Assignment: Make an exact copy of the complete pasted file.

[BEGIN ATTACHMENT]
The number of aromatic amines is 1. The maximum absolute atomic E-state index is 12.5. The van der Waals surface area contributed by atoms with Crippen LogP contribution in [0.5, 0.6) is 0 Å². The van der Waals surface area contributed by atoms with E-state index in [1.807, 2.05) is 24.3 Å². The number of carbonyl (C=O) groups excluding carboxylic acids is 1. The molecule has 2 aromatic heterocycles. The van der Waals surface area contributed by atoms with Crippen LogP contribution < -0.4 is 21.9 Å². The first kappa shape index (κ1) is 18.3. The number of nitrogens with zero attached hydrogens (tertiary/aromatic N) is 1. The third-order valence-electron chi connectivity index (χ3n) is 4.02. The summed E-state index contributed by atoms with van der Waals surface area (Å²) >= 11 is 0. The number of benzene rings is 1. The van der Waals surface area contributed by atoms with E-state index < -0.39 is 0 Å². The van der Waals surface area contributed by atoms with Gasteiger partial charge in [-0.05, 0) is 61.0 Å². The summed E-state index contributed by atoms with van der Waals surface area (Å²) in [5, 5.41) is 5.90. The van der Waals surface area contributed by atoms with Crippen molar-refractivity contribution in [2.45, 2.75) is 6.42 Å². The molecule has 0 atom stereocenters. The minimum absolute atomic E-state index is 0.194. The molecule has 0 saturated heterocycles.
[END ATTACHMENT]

The number of aromatic amines is 1. The maximum absolute atomic E-state index is 12.5. The van der Waals surface area contributed by atoms with Crippen LogP contribution in [0.5, 0.6) is 0 Å². The van der Waals surface area contributed by atoms with E-state index in [1.807, 2.05) is 24.3 Å². The number of carbonyl (C=O) groups excluding carboxylic acids is 1. The molecule has 2 aromatic heterocycles. The van der Waals surface area contributed by atoms with Crippen LogP contribution < -0.4 is 21.9 Å². The first kappa shape index (κ1) is 18.3. The number of nitrogens with zero attached hydrogens (tertiary/aromatic N) is 1. The third-order valence-electron chi connectivity index (χ3n) is 4.02. The summed E-state index contributed by atoms with van der Waals surface area (Å²) >= 11 is 0. The number of benzene rings is 1. The van der Waals surface area contributed by atoms with E-state index < -0.39 is 0 Å². The van der Waals surface area contributed by atoms with Gasteiger partial charge in [-0.05, 0) is 61.0 Å². The summed E-state index contributed by atoms with van der Waals surface area (Å²) in [5, 5.41) is 5.90. The van der Waals surface area contributed by atoms with Crippen molar-refractivity contribution in [2.45, 2.75) is 6.42 Å². The molecule has 0 atom stereocenters. The minimum absolute atomic E-state index is 0.194. The molecule has 0 saturated heterocycles.